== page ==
Downtown Spark bringing life back to the core

First humanoids and then rabbits. What’s next for Downtown Spark.

'People are really looking for those experiences they can do with their families'

Cree singer-songwriter Connie LeGrande, aka Cikwes, is one of seven local artists taking part in the Indigenous Language Exhibition. (Adrienne Lamb/CBC)

Cree musician Connie LeGrande has put the finishing touches on her new song, Kisemanito, or Kind Creator, a Nehiyaw spiritual.

"It's so important to have our languages out there," says LeGrande, an Edmonton-based singer-songwriter known as Cikwes. "It confirms the languages are still here and still alive."

LeGrande's work will be part of the Indigenous Language Exhibition featuring sound installations, visual art, textiles and photography. 

The exhibition is seven artists working in seven mediums in seven languages spoken on Treaty 6 territory, LeGrande says.

The exhibition opens later this month as part of Downtown Spark, an effort by Explore Edmonton and a number of other partners to inject vibrancy into the downtown core.  

 "Those large humanoids that were all over Edmonton, that I think took Edmontonians by surprise, that was a wonderful first installation," says spokesperson Meredith McLennan. 

Six large, white humanoids were inflated in Edmonton's core from March 12 to April 11 as part of Downtown Spark. (Jame McCannel/CBC News)

The three giant chickadees nesting on the roof of the CO*LAB building at 9641 102A Ave.and the wâpos (Cree for rabbit) art installation in Amiskwaskahegan Park, or Beaver Hills House Park, were other examples.

"I think being back in Step 1, people are really looking for those experiences they can do with their families or their loved ones, something to do," McLennan says.

Animated displays featuring the work of local artists now decorate the facades of the Winspear Centre and The Citadel Theatre and will soon grace the Art Gallery of Alberta.

'Increasing downtown vibrancy'

Our Edmonton

2 months ago
Learn more about what's coming with Downtown Spark in Edmonton, Alta. 1:59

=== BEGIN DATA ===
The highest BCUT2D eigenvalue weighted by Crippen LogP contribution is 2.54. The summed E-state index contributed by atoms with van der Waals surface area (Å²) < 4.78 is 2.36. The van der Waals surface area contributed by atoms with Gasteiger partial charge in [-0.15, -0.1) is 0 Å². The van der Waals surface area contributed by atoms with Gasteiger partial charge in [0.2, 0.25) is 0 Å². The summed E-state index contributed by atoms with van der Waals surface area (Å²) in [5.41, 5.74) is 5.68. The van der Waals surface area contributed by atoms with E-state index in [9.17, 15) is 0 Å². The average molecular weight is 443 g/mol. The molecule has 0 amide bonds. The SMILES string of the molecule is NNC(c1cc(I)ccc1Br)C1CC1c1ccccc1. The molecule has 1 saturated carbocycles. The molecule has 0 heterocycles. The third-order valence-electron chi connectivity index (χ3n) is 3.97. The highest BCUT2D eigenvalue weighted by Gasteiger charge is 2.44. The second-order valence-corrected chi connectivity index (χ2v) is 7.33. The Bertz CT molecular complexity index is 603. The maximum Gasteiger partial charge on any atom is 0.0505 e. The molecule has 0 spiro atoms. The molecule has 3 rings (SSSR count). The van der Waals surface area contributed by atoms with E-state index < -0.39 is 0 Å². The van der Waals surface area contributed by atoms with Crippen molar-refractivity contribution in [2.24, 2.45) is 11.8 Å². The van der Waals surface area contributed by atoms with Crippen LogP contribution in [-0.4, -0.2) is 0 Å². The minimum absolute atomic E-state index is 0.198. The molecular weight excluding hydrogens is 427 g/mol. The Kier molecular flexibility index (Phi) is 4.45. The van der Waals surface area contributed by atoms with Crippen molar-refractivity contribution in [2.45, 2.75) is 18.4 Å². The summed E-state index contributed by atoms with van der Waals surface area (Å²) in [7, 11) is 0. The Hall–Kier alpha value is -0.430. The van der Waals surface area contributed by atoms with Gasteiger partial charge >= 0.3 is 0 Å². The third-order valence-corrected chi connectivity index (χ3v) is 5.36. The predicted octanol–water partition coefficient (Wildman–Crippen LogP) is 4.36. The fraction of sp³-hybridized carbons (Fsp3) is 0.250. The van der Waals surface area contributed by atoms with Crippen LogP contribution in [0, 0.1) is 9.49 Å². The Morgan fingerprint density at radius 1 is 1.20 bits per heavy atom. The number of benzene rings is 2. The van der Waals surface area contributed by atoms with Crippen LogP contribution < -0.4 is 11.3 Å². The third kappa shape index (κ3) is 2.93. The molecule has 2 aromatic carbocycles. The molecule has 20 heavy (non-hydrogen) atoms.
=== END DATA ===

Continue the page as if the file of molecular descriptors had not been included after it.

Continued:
You can see more from downtown on Our Edmonton Sunday at noon and 11 a.m. on Monday on CBC TV and the CBC GEM. 

A pop-up park is also planned for 107th Street and 101st Avenue in the effort to bring people to the core to support local businesses during the pandemic. 

The Downtown Business Association is offering Dining Week with a record 48 partnering hotels and restaurants. Sections of 104 Street will be closed to traffic on the last two weekends of April so restaurants can increase outdoor seating capacity in light of current restrictions on indoor dining. 

"Much of the foot traffic and the business people that we're used to seeing downtown are working from home so we've had to adapt," McLennan says.

More than 750 businesses are benefiting from the initiative and more than 800 jobs are being maintained from artists to security staff, she says.

Downtown Spark is supported by a grant through the Western Economic Diversification Canada. 

Meredith McLennan, with Explore Edmonton, watches as crews take down Fantastic Planet, the opening exhibit at Downtown Spark. (Adrienne Lamb/CBC)

"Efforts to get people back out and re-engaged in the world, and I really hope it works, ... is an important way of getting our economies back up and running," says Kyle Murray, professor of marketing at the University of Alberta.

Alberta cities like Calgary and Edmonton don't have the density of Toronto or Vancouver, Murray says. 

"Our downtowns depend not just on the people that live there but also people who live elsewhere spending time downtown, so that's a challenge."

Wâpos was part of Downtown Spark from March 25 to April 3 in Amiskwaskahegan Park, or Beaver Hills House Park, at Jasper Avenue and 105th Street. (Submitted by Explore Edmonton)


Adrienne Lamb is an award-winning journalist based in Edmonton. She's the host and producer of Our Edmonton featured weekly on CBC TV. Adrienne has spent the last couple of decades telling stories across Canada.